Can a Croatian translator translate into Serbian?

Confused look

Croatian, Bosnian and Serbian are similar languages, but their standard variants differ. A translation into a wrong variant or a poor-quality attempt at translation into a certain standard variant can lead to an output that the audience will easily see through and not trust.

“We like your work; can you cover Serbian?”

International clients have often said to me: “You are our go-to Croatian translator, so we would like to use you for translations into Serbian. Can you do that?” The short answer is no. I am a Croatian translator, and I have extensive knowledge of the Croatian standard language. Although I can understand Serbian (almost) perfectly, I would never dare translate a variant that I don’t have extensive knowledge of.

What are the differences between Croatian, Bosnian and Serbian?

The three languages are very similar, but their standard variants differ. The standard language variety of Croatia is called Croatian, in Bosnia & Herzegovina the standard is called Bosnian, and in Serbia it is called Serbian. The difference between the three standards is a matter of vocabulary, spelling and grammar. The difference is significant enough for one not to be able to produce a fully accurate and readable translation of publishable quality without proper training.

Language is a sensitive topic in the Balkans

Language in the ex-Yugoslav countries often fuels ethnic and nationalistic tensions because of the war that ravaged the region in the 1990s. There are liberal and conservative currents among linguists, but there is wide agreement on one point – these languages should be approached very carefully because of the sensitive political context. Readers easily interpret the translation of a text into a “wrong” variant as an insult or an attack on their identity. For texts of publishable quality, hiring a translator who specialises in the standard variant they were formally educated in and encountered when growing up is important. This will avoid potential misunderstandings and conflicts.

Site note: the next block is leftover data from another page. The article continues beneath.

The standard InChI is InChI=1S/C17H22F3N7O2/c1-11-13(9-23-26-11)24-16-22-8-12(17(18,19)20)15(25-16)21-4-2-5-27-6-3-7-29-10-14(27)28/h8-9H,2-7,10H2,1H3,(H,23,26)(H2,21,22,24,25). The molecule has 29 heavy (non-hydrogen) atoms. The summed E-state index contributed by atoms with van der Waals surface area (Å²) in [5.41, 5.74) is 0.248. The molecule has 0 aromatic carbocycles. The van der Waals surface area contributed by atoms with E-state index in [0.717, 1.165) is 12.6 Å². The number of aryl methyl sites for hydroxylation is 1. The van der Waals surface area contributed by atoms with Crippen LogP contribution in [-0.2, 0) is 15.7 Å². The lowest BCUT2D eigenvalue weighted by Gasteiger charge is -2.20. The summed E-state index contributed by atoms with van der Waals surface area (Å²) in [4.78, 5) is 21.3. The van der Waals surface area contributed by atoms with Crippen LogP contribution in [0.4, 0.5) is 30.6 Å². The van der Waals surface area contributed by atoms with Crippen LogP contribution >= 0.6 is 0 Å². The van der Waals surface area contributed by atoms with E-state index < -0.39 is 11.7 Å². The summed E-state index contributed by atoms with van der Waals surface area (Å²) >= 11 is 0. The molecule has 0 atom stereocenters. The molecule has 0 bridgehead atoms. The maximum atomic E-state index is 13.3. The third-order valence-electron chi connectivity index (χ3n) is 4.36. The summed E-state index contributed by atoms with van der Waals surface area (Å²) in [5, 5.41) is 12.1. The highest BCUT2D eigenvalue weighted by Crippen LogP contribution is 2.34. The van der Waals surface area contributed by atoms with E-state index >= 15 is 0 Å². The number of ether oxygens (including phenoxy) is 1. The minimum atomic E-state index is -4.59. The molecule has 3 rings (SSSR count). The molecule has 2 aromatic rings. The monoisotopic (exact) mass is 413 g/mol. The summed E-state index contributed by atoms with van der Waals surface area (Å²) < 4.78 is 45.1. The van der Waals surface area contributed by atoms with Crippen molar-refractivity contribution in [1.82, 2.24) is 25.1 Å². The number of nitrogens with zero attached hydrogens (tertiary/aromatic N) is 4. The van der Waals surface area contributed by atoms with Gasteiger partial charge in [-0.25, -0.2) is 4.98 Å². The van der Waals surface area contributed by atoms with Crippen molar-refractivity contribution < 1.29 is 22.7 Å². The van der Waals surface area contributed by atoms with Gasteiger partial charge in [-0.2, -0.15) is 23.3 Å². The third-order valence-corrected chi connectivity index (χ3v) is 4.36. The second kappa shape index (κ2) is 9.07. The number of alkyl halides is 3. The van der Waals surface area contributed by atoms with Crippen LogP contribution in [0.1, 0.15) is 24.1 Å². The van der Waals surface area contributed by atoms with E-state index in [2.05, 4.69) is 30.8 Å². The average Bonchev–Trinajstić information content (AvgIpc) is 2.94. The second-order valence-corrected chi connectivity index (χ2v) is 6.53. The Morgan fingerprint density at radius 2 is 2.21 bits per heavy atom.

What about translators who offer translation services into BHS?

BHS stands for Bosnian/Croatian/Serbian, and it is often used by those who wish to denote all three variants as one language. This approach is overly simplistic and often fuelled by economic reasons. Naturally, it is easier to have copy translated only once and not three times. In my experience, advertising translation into BHS can also be a sign of a lack of professionalism, and it is often used by translators willing to take anything on. The use of BHS may result in translations that are less accurate and readable.

Maintaining high quality

Clients unfamiliar with the political and linguistic background of Croatia, Bosnia & Herzegovina, and Serbia may not be aware of the potential implications of a translation performed by a person mixing standard variants. If you want your product to be credible and a good fit for the target market, you should hire a translator who specialises in only one variant. Think of it like translation into French, Spanish or Portuguese. Serious clients will hire different translators for Canadian French and European French, Mexican Spanish and European Spanish, Brazilian Portuguese and European Portuguese. Only then can you be sure that the translation will be of high quality, and that your product will reach its target audience.

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